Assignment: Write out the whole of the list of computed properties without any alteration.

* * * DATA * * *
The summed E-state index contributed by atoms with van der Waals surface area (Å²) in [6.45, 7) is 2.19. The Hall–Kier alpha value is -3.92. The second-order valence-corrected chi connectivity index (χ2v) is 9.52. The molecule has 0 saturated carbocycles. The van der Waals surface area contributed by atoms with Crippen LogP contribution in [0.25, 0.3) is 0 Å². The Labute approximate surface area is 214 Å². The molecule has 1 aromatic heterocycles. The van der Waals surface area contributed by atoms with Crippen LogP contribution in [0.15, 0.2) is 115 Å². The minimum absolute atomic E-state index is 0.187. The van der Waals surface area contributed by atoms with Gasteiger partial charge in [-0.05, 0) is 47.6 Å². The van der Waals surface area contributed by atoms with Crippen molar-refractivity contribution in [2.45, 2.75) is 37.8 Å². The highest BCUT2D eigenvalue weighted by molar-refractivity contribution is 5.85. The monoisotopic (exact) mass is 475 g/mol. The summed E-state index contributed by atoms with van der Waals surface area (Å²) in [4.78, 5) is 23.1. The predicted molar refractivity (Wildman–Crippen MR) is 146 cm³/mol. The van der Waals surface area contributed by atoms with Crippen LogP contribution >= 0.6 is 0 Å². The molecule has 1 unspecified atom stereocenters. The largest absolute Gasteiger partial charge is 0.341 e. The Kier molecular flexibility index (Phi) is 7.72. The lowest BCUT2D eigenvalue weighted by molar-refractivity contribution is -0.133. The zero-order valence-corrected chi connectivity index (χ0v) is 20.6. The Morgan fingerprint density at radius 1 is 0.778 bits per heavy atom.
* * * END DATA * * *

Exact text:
The summed E-state index contributed by atoms with van der Waals surface area (Å²) in [6.45, 7) is 2.19. The Hall–Kier alpha value is -3.92. The second-order valence-corrected chi connectivity index (χ2v) is 9.52. The molecule has 0 saturated carbocycles. The van der Waals surface area contributed by atoms with Crippen LogP contribution in [0.25, 0.3) is 0 Å². The Labute approximate surface area is 214 Å². The molecule has 1 aromatic heterocycles. The van der Waals surface area contributed by atoms with Crippen LogP contribution in [0.15, 0.2) is 115 Å². The minimum absolute atomic E-state index is 0.187. The van der Waals surface area contributed by atoms with Gasteiger partial charge in [-0.05, 0) is 47.6 Å². The van der Waals surface area contributed by atoms with Crippen molar-refractivity contribution in [2.45, 2.75) is 37.8 Å². The highest BCUT2D eigenvalue weighted by molar-refractivity contribution is 5.85. The monoisotopic (exact) mass is 475 g/mol. The summed E-state index contributed by atoms with van der Waals surface area (Å²) in [4.78, 5) is 23.1. The predicted molar refractivity (Wildman–Crippen MR) is 146 cm³/mol. The van der Waals surface area contributed by atoms with Crippen LogP contribution >= 0.6 is 0 Å². The molecule has 1 unspecified atom stereocenters. The largest absolute Gasteiger partial charge is 0.341 e. The Kier molecular flexibility index (Phi) is 7.72. The lowest BCUT2D eigenvalue weighted by molar-refractivity contribution is -0.133. The zero-order valence-corrected chi connectivity index (χ0v) is 20.6. The Morgan fingerprint density at radius 1 is 0.778 bits per heavy atom.